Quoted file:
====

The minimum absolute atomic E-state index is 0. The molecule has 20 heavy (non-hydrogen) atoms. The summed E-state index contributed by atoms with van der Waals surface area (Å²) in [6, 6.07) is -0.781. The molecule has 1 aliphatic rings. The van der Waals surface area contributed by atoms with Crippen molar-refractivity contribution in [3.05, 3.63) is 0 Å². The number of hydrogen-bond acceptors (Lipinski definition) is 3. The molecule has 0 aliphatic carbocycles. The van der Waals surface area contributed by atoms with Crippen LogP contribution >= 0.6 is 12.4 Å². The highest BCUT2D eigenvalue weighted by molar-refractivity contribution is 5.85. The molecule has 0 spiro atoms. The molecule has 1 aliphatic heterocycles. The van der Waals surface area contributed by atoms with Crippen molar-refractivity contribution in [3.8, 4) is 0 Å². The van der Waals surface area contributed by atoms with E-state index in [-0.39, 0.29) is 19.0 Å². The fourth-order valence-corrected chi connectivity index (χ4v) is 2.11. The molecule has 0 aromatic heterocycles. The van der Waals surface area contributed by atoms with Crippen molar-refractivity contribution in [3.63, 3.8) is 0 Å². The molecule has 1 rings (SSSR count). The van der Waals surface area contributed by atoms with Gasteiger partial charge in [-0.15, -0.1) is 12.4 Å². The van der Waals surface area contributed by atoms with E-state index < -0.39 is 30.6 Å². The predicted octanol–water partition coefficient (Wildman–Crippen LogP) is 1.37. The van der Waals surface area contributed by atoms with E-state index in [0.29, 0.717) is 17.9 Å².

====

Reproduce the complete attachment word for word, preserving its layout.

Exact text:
The minimum absolute atomic E-state index is 0. The molecule has 20 heavy (non-hydrogen) atoms. The summed E-state index contributed by atoms with van der Waals surface area (Å²) in [6, 6.07) is -0.781. The molecule has 1 aliphatic rings. The van der Waals surface area contributed by atoms with Crippen molar-refractivity contribution in [3.05, 3.63) is 0 Å². The number of hydrogen-bond acceptors (Lipinski definition) is 3. The molecule has 0 aliphatic carbocycles. The van der Waals surface area contributed by atoms with Crippen LogP contribution >= 0.6 is 12.4 Å². The highest BCUT2D eigenvalue weighted by molar-refractivity contribution is 5.85. The molecule has 0 spiro atoms. The molecule has 1 aliphatic heterocycles. The van der Waals surface area contributed by atoms with Crippen molar-refractivity contribution in [3.8, 4) is 0 Å². The van der Waals surface area contributed by atoms with E-state index in [-0.39, 0.29) is 19.0 Å². The fourth-order valence-corrected chi connectivity index (χ4v) is 2.11. The molecule has 0 aromatic heterocycles. The van der Waals surface area contributed by atoms with Crippen molar-refractivity contribution in [3.63, 3.8) is 0 Å². The molecule has 1 rings (SSSR count). The van der Waals surface area contributed by atoms with Gasteiger partial charge in [-0.15, -0.1) is 12.4 Å². The van der Waals surface area contributed by atoms with E-state index < -0.39 is 30.6 Å². The predicted octanol–water partition coefficient (Wildman–Crippen LogP) is 1.37. The van der Waals surface area contributed by atoms with E-state index in [0.29, 0.717) is 17.9 Å².